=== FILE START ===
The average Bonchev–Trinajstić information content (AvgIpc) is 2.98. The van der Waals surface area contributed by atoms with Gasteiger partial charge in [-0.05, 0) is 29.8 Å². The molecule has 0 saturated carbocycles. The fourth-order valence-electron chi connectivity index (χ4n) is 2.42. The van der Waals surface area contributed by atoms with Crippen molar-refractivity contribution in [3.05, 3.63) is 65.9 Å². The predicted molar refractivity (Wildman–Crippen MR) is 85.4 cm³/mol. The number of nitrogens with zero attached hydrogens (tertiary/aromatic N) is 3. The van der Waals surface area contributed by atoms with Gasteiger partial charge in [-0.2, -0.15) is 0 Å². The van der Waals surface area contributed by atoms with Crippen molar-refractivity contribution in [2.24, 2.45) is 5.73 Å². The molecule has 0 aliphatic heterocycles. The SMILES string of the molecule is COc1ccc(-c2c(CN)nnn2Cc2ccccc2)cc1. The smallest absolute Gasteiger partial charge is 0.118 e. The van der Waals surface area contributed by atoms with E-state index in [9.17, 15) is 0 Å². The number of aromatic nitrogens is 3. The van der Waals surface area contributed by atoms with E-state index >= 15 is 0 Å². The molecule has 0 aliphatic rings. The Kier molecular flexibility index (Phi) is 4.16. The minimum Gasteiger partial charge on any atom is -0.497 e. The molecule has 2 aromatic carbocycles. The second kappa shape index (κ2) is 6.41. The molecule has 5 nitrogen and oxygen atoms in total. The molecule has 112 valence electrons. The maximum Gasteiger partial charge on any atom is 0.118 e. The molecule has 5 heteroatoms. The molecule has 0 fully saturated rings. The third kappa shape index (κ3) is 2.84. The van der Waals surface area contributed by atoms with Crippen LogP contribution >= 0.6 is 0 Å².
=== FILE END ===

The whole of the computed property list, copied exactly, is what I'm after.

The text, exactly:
The average Bonchev–Trinajstić information content (AvgIpc) is 2.98. The van der Waals surface area contributed by atoms with Gasteiger partial charge in [-0.05, 0) is 29.8 Å². The molecule has 0 saturated carbocycles. The fourth-order valence-electron chi connectivity index (χ4n) is 2.42. The van der Waals surface area contributed by atoms with Crippen molar-refractivity contribution in [3.05, 3.63) is 65.9 Å². The predicted molar refractivity (Wildman–Crippen MR) is 85.4 cm³/mol. The number of nitrogens with zero attached hydrogens (tertiary/aromatic N) is 3. The van der Waals surface area contributed by atoms with Gasteiger partial charge in [-0.2, -0.15) is 0 Å². The van der Waals surface area contributed by atoms with Crippen molar-refractivity contribution in [2.24, 2.45) is 5.73 Å². The molecule has 0 aliphatic heterocycles. The SMILES string of the molecule is COc1ccc(-c2c(CN)nnn2Cc2ccccc2)cc1. The smallest absolute Gasteiger partial charge is 0.118 e. The van der Waals surface area contributed by atoms with E-state index in [9.17, 15) is 0 Å². The number of aromatic nitrogens is 3. The van der Waals surface area contributed by atoms with E-state index >= 15 is 0 Å². The molecule has 0 aliphatic rings. The Kier molecular flexibility index (Phi) is 4.16. The minimum Gasteiger partial charge on any atom is -0.497 e. The molecule has 2 aromatic carbocycles. The second kappa shape index (κ2) is 6.41. The molecule has 5 nitrogen and oxygen atoms in total. The molecule has 112 valence electrons. The maximum Gasteiger partial charge on any atom is 0.118 e. The molecule has 5 heteroatoms. The molecule has 0 fully saturated rings. The third kappa shape index (κ3) is 2.84. The van der Waals surface area contributed by atoms with Crippen LogP contribution >= 0.6 is 0 Å².